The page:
*So yeah, I agree 3.0x factor makes sense and is a safe way to go.
 
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DirtyMike

Turbo Fluffer
Aug 8, 2005
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Bacon?

Math nerd and a climbing nerd here. Make sure you buy a static rope. Most climbing rope is designed to stretch to absorb impact. I don't think that is what you want in your situation.
Yeah static rope is what I was told before I decided I wanted to even give this a go.... I think I am getting a harness as well, I dont like the idea of wrapping it around the waste and through the crotch.... Buddy swears by it, but I dont buy it.
 

ultraNoob

Yoshinoya Destroyer
Jan 20, 2007
4,515
1
Hills of Paradise
Yeah static rope is what I was told before I decided I wanted to even give this a go.... I think I am getting a harness as well, I dont like the idea of wrapping it around the waste and through the crotch.... Buddy swears by it, but I dont buy it.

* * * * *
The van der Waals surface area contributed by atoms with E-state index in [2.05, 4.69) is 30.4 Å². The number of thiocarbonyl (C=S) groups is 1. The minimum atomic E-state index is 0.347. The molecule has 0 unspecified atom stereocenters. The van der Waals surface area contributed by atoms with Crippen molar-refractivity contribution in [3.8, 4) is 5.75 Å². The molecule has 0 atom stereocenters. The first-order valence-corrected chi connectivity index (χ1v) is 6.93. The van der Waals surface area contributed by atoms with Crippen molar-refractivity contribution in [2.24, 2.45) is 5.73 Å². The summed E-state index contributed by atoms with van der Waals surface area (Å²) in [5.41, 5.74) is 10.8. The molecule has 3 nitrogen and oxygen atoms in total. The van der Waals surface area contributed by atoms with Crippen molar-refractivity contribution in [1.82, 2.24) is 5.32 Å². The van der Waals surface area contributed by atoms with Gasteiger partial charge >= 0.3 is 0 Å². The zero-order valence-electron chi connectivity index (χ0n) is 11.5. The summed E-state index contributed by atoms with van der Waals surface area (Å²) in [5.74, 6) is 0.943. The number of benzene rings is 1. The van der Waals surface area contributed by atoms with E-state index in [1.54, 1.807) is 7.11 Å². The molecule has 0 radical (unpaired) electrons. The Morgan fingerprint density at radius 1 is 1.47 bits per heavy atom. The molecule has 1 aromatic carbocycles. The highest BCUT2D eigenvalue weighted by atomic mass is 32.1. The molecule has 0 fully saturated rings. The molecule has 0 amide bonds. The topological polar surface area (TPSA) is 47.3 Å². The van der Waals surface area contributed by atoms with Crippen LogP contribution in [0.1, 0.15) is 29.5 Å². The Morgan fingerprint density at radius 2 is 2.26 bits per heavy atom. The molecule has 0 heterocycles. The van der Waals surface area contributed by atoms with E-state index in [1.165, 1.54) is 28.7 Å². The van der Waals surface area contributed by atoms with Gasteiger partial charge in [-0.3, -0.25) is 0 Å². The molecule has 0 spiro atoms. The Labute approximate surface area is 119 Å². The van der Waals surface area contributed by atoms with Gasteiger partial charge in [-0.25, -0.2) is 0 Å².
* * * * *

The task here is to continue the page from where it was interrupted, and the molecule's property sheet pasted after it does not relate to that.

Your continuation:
You mean tying up a swiss seat right? Looks painful when you tie it up, but so long as you move your junk outta the way, it's pretty comfy.

 

DirtyMike

Turbo Fluffer
Aug 8, 2005
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My own world inside my head
let me know before you go!!!! i want in!:thumb:
Noooooo, something will happen and youll endup breaking your other femur!!!


You mean tying up a swiss seat right? Looks painful when you tie it up, but so long as you move your junk outta the way, it's pretty comfy.

Yeah I think thats it, but still....... I would rather have the harness so that if something goes wrong I can sue the **** out of the harness manf!!!!



EDIT.... actually after watching the video, that would be fine.... but tahts not what Homie does...... he ties the end of the rope......
 
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DirtyMike

Turbo Fluffer
Aug 8, 2005
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Well, I think taht will depend alot on what we have when we get to were we are going, I was thiking just a basic overhand squareknot...........